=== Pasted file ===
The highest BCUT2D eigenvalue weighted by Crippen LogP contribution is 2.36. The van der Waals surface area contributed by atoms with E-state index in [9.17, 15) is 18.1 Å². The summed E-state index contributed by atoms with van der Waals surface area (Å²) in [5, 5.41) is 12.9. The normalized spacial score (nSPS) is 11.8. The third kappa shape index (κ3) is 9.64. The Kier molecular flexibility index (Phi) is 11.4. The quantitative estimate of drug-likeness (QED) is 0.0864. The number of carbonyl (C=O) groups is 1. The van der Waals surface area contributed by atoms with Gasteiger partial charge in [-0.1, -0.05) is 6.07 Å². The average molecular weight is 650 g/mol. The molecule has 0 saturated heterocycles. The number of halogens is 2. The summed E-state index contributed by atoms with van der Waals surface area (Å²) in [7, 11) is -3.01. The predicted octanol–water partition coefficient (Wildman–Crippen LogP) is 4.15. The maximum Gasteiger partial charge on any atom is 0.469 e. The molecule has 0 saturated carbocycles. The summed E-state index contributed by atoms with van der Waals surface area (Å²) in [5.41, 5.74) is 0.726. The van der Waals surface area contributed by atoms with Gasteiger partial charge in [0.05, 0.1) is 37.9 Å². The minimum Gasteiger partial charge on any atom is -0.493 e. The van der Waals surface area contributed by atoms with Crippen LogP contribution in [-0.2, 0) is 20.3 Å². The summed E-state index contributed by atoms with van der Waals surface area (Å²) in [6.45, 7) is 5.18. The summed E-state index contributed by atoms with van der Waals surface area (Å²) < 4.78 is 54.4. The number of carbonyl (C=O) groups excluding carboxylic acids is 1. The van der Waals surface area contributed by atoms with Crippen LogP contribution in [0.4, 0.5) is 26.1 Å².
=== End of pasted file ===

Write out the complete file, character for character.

The highest BCUT2D eigenvalue weighted by Crippen LogP contribution is 2.36. The van der Waals surface area contributed by atoms with E-state index in [9.17, 15) is 18.1 Å². The summed E-state index contributed by atoms with van der Waals surface area (Å²) in [5, 5.41) is 12.9. The normalized spacial score (nSPS) is 11.8. The third kappa shape index (κ3) is 9.64. The Kier molecular flexibility index (Phi) is 11.4. The quantitative estimate of drug-likeness (QED) is 0.0864. The number of carbonyl (C=O) groups is 1. The van der Waals surface area contributed by atoms with Gasteiger partial charge in [-0.1, -0.05) is 6.07 Å². The average molecular weight is 650 g/mol. The molecule has 0 saturated heterocycles. The number of halogens is 2. The summed E-state index contributed by atoms with van der Waals surface area (Å²) in [7, 11) is -3.01. The predicted octanol–water partition coefficient (Wildman–Crippen LogP) is 4.15. The maximum Gasteiger partial charge on any atom is 0.469 e. The molecule has 0 saturated carbocycles. The summed E-state index contributed by atoms with van der Waals surface area (Å²) in [5.41, 5.74) is 0.726. The van der Waals surface area contributed by atoms with Gasteiger partial charge in [0.05, 0.1) is 37.9 Å². The minimum Gasteiger partial charge on any atom is -0.493 e. The van der Waals surface area contributed by atoms with Crippen LogP contribution in [-0.2, 0) is 20.3 Å². The summed E-state index contributed by atoms with van der Waals surface area (Å²) in [6.45, 7) is 5.18. The summed E-state index contributed by atoms with van der Waals surface area (Å²) < 4.78 is 54.4. The number of carbonyl (C=O) groups excluding carboxylic acids is 1. The van der Waals surface area contributed by atoms with Crippen LogP contribution in [0.4, 0.5) is 26.1 Å².